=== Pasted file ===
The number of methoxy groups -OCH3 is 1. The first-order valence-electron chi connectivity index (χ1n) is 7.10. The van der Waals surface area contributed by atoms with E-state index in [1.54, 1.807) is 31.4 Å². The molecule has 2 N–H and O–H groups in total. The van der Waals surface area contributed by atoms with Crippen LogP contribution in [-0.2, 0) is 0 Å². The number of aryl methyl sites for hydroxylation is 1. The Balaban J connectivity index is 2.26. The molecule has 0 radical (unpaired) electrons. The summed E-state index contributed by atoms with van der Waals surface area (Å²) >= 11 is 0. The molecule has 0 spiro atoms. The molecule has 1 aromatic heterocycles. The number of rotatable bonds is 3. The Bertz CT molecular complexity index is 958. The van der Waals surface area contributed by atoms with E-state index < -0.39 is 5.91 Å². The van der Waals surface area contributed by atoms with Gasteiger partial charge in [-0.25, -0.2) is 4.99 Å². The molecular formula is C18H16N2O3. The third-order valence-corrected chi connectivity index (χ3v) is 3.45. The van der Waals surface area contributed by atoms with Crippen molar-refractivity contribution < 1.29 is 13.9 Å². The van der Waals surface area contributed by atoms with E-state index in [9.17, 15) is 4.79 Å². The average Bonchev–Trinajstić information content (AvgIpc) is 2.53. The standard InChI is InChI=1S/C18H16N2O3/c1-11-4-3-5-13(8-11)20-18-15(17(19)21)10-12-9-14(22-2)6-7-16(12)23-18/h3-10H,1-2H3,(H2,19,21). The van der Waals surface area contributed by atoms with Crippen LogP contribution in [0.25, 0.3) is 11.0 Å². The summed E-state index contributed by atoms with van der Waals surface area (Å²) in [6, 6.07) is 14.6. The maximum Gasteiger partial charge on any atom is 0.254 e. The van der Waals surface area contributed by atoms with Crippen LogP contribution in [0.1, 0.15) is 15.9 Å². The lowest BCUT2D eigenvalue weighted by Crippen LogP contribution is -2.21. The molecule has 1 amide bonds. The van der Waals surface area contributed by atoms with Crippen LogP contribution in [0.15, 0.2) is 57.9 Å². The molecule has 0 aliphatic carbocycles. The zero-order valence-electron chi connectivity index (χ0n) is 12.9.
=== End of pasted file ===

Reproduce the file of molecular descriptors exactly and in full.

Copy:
The number of methoxy groups -OCH3 is 1. The first-order valence-electron chi connectivity index (χ1n) is 7.10. The van der Waals surface area contributed by atoms with E-state index in [1.54, 1.807) is 31.4 Å². The molecule has 2 N–H and O–H groups in total. The van der Waals surface area contributed by atoms with Crippen LogP contribution in [-0.2, 0) is 0 Å². The number of aryl methyl sites for hydroxylation is 1. The Balaban J connectivity index is 2.26. The molecule has 0 radical (unpaired) electrons. The summed E-state index contributed by atoms with van der Waals surface area (Å²) >= 11 is 0. The molecule has 0 spiro atoms. The molecule has 1 aromatic heterocycles. The number of rotatable bonds is 3. The Bertz CT molecular complexity index is 958. The van der Waals surface area contributed by atoms with E-state index < -0.39 is 5.91 Å². The van der Waals surface area contributed by atoms with Gasteiger partial charge in [-0.25, -0.2) is 4.99 Å². The molecular formula is C18H16N2O3. The third-order valence-corrected chi connectivity index (χ3v) is 3.45. The van der Waals surface area contributed by atoms with Crippen molar-refractivity contribution < 1.29 is 13.9 Å². The van der Waals surface area contributed by atoms with E-state index in [9.17, 15) is 4.79 Å². The average Bonchev–Trinajstić information content (AvgIpc) is 2.53. The standard InChI is InChI=1S/C18H16N2O3/c1-11-4-3-5-13(8-11)20-18-15(17(19)21)10-12-9-14(22-2)6-7-16(12)23-18/h3-10H,1-2H3,(H2,19,21). The van der Waals surface area contributed by atoms with Crippen LogP contribution in [0.25, 0.3) is 11.0 Å². The summed E-state index contributed by atoms with van der Waals surface area (Å²) in [6, 6.07) is 14.6. The maximum Gasteiger partial charge on any atom is 0.254 e. The van der Waals surface area contributed by atoms with Crippen LogP contribution in [0.1, 0.15) is 15.9 Å². The lowest BCUT2D eigenvalue weighted by Crippen LogP contribution is -2.21. The molecule has 1 amide bonds. The van der Waals surface area contributed by atoms with Crippen LogP contribution in [0.15, 0.2) is 57.9 Å². The molecule has 0 aliphatic carbocycles. The zero-order valence-electron chi connectivity index (χ0n) is 12.9.